Correcting Low Original Gravity in All Grain Brewing

by Brad Smith on February 24, 2015 · 8 comments

grains_webHave you ever missed your original gravity (OG) target when brewing all grain beer? Its not an uncommon problem for beer brewers, particularly when you start all grain brewing or change you equipment setup. This week we’re going to examine some of the possible causes of low OG and also how to mitigate them.

Predicting Your Original Gravity

Before we can talk about “missing” an original gravity we need to look at getting a good estimate for OG in the first place. The best way to predict your OG is to use software like my program BeerSmith with a good equipment profile set up for your particular brewing system. With your equipment set up and recipe entered it will give you a good estimate.

Alternately you can calculate the OG estimate by hand. This calculation is covered in general here, or for the all grain case here, or alternately you can use a variety of original gravity calculators online. One challenge with doing it by hand, however, is that you need to know the potential for every grain used as well as be able to calculate losses accurately.

Probably the worst way to estimate your original gravity is to use the figure that came with the recipe or kit. While it may be an accurate figure for the beer brewed by the manufacturer, the fact is that every brewer uses slightly different equipment with different losses.

Missing Your Original Gravity

Once you have your OG estimate and brew the beer, you often miss. Occasionally the OG comes in high, but more often your original gravity will be lower than you predicted. So what do you do next?

I’ll cover how to adjust your OG using dry malt extract or water below, but as you plan your next batch here are some of the potential issues to look at:

  • Grain Milling – For all grain brewers, poorly crushed grains can have a large effect on original gravity. Your grains should be crushed finely – with the center of the grain forming a fine powder. Large pieces of the husk should be left intact, however, to form a bed for filtering during the lauter. A dual roller mill like the Barley Crusher (full disclosure – we sell these) works best for crushing your grains.
  • Sparging – If you sparge too quickly, have a poorly designed mash tun filter, or sparge the wrong volume you can get a low OG. Take your time when sparging, which will let the wort extract as much as possible from the grain bed. Also design of the mash system can have an impact. A cylindrical (Gott or Igloo style water cooler) with a full size false bottom (screen type) will generally yield higher efficiency than a flat picnic cooler with only a few copper tubes acting as the filter system for example.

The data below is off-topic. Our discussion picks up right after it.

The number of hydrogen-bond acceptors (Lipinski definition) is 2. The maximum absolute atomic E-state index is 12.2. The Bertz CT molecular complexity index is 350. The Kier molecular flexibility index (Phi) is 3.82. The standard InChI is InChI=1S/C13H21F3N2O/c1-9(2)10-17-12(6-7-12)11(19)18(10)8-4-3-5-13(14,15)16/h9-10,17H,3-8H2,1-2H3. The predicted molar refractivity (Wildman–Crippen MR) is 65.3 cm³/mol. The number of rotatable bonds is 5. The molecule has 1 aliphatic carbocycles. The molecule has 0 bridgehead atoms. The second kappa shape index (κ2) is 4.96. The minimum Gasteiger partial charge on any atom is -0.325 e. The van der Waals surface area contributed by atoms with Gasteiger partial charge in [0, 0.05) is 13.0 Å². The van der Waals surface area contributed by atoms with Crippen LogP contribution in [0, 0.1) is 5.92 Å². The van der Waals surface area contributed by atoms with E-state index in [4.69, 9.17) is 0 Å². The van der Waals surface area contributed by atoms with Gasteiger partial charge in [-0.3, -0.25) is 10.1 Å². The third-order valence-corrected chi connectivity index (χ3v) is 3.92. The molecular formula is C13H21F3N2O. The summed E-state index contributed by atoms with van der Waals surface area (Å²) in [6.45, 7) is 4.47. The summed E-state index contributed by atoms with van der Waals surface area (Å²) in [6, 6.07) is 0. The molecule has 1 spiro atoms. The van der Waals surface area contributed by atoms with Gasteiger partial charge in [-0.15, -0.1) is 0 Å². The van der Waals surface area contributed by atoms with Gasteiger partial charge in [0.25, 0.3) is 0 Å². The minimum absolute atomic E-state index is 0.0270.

• Measure your Volumes – If you have not accurately measured your volumes at each stage in the brewing process and accounted for losses along the way, it can have a huge effect on your OG. For example, a 10% increase in final volume can result in a 10% decrease in OG. So to hit your target OG, you also need to hit your volumes at each step – into the boiler, post boil and also into the fermenter. If you find your volumes don’t match your equipment profile – then adjust your equipment profile until you have a good match with your brewing style.
  • Additional Tips: Here are some more tips to improve your all grain efficiency.

Correcting Your Original Gravity

Once you’ve missed your OG, and looked at potential causes, you are usually faced with the problem of what to do with your existing batch? Fortunately it is not hard to adjust the OG of wort as it goes into the fermenter by using some water or some dry malt extract. I usually keep a few pounds of light DME around just in case.

Note that there is a simple Adjust Gravity Tool in BeerSmith which will do this calculation for you. I’ve included the calculations in English units below (as it is easier to calculate) but you can convert metric volumes to english pretty easily (1 gallon = 3.785 liters, 1 kg = 2.2 lbs)

If your gravity is too low, the calculation for the amount of dry extract to add is:

  • Calculate the difference between your target and actual OG, then multiply by 1000. For example if you were targeting 1.056, but only hit 1.048 this would give us (1.056-1.048) x 1000 = 8 points